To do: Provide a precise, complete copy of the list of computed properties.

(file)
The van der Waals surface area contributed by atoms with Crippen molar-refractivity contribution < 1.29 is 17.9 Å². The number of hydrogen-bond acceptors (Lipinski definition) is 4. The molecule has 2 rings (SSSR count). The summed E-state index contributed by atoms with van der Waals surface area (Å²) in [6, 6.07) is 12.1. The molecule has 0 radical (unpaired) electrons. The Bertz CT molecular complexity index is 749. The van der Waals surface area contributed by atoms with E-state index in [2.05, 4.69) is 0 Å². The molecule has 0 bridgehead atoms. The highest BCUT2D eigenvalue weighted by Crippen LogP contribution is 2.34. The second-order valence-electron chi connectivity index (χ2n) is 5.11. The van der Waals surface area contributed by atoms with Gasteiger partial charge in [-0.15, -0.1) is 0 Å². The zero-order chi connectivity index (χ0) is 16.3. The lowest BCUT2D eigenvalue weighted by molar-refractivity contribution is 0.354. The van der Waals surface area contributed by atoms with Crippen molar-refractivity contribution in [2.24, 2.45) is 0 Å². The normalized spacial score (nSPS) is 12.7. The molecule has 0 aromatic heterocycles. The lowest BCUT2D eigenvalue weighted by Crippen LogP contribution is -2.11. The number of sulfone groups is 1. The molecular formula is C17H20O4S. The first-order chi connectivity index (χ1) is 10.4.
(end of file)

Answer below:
The van der Waals surface area contributed by atoms with Crippen molar-refractivity contribution < 1.29 is 17.9 Å². The number of hydrogen-bond acceptors (Lipinski definition) is 4. The molecule has 2 rings (SSSR count). The summed E-state index contributed by atoms with van der Waals surface area (Å²) in [6, 6.07) is 12.1. The molecule has 0 radical (unpaired) electrons. The Bertz CT molecular complexity index is 749. The van der Waals surface area contributed by atoms with E-state index in [2.05, 4.69) is 0 Å². The molecule has 0 bridgehead atoms. The highest BCUT2D eigenvalue weighted by Crippen LogP contribution is 2.34. The second-order valence-electron chi connectivity index (χ2n) is 5.11. The van der Waals surface area contributed by atoms with Gasteiger partial charge in [-0.15, -0.1) is 0 Å². The zero-order chi connectivity index (χ0) is 16.3. The lowest BCUT2D eigenvalue weighted by molar-refractivity contribution is 0.354. The van der Waals surface area contributed by atoms with Crippen molar-refractivity contribution in [2.24, 2.45) is 0 Å². The normalized spacial score (nSPS) is 12.7. The molecule has 0 aromatic heterocycles. The lowest BCUT2D eigenvalue weighted by Crippen LogP contribution is -2.11. The number of sulfone groups is 1. The molecular formula is C17H20O4S. The first-order chi connectivity index (χ1) is 10.4.